You may be tempted to think that America’s nearly 73 million millennials have a lock on healthy living.
However, your assumption might be wrong.
A new study concludes that millennials might be even less healthy than Gen Xers, the generation before them.
And their health starts to decline at an earlier age.
Researchers for the Blue Cross Blue Shield Association analyzed data from medical health insurance claims for 55 million millennials, have been ages 21 to 36 in 2017 when the study was done.
Based on the insurer’s optimal health index of 100, the study found that the common score for millennials was about 95.
But researchers also learned that older millennials ages 34 to 36 had higher rates for 10 top health conditions than Generation X members had when these were exactly the same age.
Health conditions such as for example depression, diabetes, high blood pressure, and substance use were those types of considered.
Among one other takeaways:
- Overall health for millennials begins to decline at age 27, which will be prior to when expected.
- Millennial women are 20 percent less healthy than their male counterparts.
- Millennials are far more suffering from behavioral health conditions than physical.
- Millennials in southern states, such as for example Alabama, Florida, and Louisiana, and Mississippi, are the smallest amount of healthy. Millennials in western states, such as for example Arizona, California, Colorado, and Nevada, are among the healthiest.
A number of the findings even surprised the researchers.
“While it’s well-known in medical community that we’re seeing higher rates of depression in this generation, I found it surprising to see a rise in physical conditions, such as for example hypertension, especially because you don’t expect you’ll see those kind of heart conditions in this age bracket,” Dr. Vincent Nelson, vice president of medical affairs for the Blue Cross Blue Shield Association, told Healthline. What others are saying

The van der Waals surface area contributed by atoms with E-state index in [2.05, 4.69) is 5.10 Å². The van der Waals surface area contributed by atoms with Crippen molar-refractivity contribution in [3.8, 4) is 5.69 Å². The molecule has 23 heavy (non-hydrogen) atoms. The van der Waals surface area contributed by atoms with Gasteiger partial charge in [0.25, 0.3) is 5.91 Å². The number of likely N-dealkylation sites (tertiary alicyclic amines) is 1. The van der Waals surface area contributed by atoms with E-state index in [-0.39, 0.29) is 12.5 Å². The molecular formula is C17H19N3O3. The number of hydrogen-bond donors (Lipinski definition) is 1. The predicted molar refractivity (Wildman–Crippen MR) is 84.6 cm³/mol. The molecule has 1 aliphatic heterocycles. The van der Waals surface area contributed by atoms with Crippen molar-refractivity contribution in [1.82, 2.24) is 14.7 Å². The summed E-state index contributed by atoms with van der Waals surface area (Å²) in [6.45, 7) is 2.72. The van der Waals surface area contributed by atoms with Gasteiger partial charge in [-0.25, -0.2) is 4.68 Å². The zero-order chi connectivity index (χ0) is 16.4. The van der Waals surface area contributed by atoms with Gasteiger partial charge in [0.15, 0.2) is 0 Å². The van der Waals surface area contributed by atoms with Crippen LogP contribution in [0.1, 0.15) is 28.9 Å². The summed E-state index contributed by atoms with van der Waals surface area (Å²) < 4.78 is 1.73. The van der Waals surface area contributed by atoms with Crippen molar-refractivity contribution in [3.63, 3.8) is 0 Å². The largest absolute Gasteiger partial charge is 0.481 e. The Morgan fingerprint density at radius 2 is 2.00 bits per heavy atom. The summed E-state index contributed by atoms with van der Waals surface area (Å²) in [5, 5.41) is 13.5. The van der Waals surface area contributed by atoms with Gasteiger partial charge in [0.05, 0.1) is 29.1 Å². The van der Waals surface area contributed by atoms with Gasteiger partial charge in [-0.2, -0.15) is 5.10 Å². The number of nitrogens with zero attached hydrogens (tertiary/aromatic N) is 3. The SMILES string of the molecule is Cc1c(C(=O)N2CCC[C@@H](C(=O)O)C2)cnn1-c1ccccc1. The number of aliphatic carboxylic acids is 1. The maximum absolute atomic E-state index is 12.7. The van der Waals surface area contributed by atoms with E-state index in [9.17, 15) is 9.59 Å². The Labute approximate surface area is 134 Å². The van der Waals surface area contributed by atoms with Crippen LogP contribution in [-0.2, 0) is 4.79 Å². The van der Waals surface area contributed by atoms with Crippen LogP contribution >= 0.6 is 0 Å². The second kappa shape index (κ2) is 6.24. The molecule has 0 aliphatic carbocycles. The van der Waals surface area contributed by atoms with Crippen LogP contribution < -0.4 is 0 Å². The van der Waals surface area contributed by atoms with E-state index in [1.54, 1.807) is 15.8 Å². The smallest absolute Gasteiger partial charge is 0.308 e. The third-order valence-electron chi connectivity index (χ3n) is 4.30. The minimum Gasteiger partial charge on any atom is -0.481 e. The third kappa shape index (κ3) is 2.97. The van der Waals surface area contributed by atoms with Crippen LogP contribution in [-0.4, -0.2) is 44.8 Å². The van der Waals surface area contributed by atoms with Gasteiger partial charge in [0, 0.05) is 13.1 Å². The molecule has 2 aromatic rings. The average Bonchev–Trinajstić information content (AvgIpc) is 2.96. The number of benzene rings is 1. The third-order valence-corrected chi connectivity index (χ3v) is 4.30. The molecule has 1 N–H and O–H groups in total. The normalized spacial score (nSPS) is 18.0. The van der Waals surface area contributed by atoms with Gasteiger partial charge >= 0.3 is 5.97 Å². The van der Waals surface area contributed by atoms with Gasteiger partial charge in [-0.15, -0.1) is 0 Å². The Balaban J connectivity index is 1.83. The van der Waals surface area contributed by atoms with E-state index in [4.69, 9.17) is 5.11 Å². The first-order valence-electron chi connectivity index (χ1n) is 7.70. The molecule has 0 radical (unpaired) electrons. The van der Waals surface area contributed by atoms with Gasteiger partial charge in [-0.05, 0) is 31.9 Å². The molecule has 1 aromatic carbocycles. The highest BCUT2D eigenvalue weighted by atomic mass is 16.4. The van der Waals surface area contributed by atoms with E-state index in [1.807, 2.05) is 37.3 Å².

“You can find certainly some things here that within my mind ring true,” Dr. Georges C. Benjamin, executive director of the American Public Health Association, told Healthline.
“Hypertension and diabetes track with the obesity epidemic, which will be getting worse. So, you will find certainly some things here that definitely correlate with what our general sense is overall with health, including depression” he added.
Benjamin noted there are some limitations to the research.
“They are folks who are insured, which means you can’t say this really is representative of millennials” he said. “But within the insured population and the information set they’ve, it’s a fascinating correlation.”
“I want to see how this comes even close to the whole population” he added.
Dr. Aaron J. Friedberg, a secretary professor of internal medicine at The Ohio State University Wexner Medical Center, sees an ominous trend.
“I do believe this report reflects an approaching reality that as a result of increased illness, future generations could for initially in recent history to be less healthy than the ones that preceded them,” Friedberg told Healthline.
“Long term, this means not merely shorter lifespans but less time spent in a healthy body,” he added.